Historical Stories

Franklin Harry McKay
Badge #253A
WINNIPEG’S FIRST INDIGENOUS POLICE OFFICER
and the First Chief of the Dakota Ojibway (First Nations) Police Service

Franklin (Frank) McKay was Winnipeg’s first Indigenous police officer. He is a member of the Dakota Nation, born in Griswold, Manitoba in 1944. He grew up on the Oak River Reserve, now the Sioux Valley First Nation, located just west of Brandon on the banks of the Assiniboine River in Southwestern Manitoba.

Although the members of Sioux Valley First Nation are not signatories to any of the numbered treaties, and today are a self-governing First Nation, they petitioned the Federal Government to grant them a reserve in 1876. Yet Frank’s mother still went to the Indian Residential School in Portage la Prairie run by the United Church from the time she was 5 years old until she was 18.

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Sgt. James Aldridge O’Malley was born in Harris, SK and was posted in 17 different Canadian communities including postings in the Yukon and NWT. While posted in the Arctic, Sgt. O’Malley often travelled by dog team and had even trekked 65 miles in one day. Most of his service was spent in Manitoba, with his final posting at Gillam Detachment.
On October 28, 1970, Sgt O’Malley drowned in the Kettle River, at the age of 41, when his small boat capsized while searching for the victim a drowning.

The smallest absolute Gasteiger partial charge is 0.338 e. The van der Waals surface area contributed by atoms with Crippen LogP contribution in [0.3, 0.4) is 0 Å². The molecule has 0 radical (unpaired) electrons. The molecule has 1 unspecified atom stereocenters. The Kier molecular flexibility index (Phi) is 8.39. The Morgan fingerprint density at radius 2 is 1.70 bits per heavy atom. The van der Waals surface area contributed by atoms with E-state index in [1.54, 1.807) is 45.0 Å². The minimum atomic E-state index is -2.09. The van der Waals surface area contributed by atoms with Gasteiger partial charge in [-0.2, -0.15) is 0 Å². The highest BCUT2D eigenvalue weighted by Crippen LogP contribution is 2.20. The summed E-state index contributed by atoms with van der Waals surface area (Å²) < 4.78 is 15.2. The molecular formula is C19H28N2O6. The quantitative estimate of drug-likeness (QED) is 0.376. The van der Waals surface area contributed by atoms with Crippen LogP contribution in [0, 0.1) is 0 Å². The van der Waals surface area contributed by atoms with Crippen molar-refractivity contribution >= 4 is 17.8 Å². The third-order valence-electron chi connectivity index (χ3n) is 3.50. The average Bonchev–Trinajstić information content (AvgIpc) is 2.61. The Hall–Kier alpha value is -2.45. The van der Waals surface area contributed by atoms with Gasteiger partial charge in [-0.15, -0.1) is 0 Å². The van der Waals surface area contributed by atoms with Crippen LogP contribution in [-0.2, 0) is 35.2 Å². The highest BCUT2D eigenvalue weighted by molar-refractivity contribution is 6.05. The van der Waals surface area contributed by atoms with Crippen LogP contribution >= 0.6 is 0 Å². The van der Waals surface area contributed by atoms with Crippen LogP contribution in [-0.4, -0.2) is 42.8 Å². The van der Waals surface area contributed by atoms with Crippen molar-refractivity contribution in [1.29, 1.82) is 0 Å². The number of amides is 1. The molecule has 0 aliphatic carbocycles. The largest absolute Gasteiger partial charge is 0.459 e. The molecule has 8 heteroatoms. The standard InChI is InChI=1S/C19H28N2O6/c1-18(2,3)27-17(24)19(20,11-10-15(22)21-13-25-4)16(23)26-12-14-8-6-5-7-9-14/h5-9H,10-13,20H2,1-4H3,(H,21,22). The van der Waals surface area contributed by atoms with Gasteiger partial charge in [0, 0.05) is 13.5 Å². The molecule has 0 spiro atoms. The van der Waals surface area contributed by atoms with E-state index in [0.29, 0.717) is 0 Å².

Sgt. O’Malley was married to Marjorie and they have three children. In 1988 his only son, Michael O’Malley was sworn into the RCMP.
Special Constable Robert William Cochrane Thomas (S/2886) was raised on Peguis First Nation and served as a band constable prior to joining the RCMP on January 4, 1985.
On March 6, 1986, S/Cst. Thomas was working highway patrol with his partner near Powerview. Shortly after 1 a.m., the officers noticed a vehicle parked at a local gas station and stopped to check if either of the two occupants needed help.
After a brief conversation with the driver, the two officers turned and walked back to their car, when the driver suddenly got out of his car and shot S/Cst. Thomas in the back, killing him instantly. The other officer managed to pull his revolver and return fire, but the gunman wounded him in the wrist and chest rendering him unconscious.
46-year-old Edgar Martin Olson was out on parole for attempted murder at the time of S/Cst Thomas’s death. Olson was later convicted of first-degree murder and sentenced to 25 years in prison. He died after serving 6 years.
Special Constable Robert Thomas was only 21-years-old and was buried in the United Church graveyard on Peguis First Nation.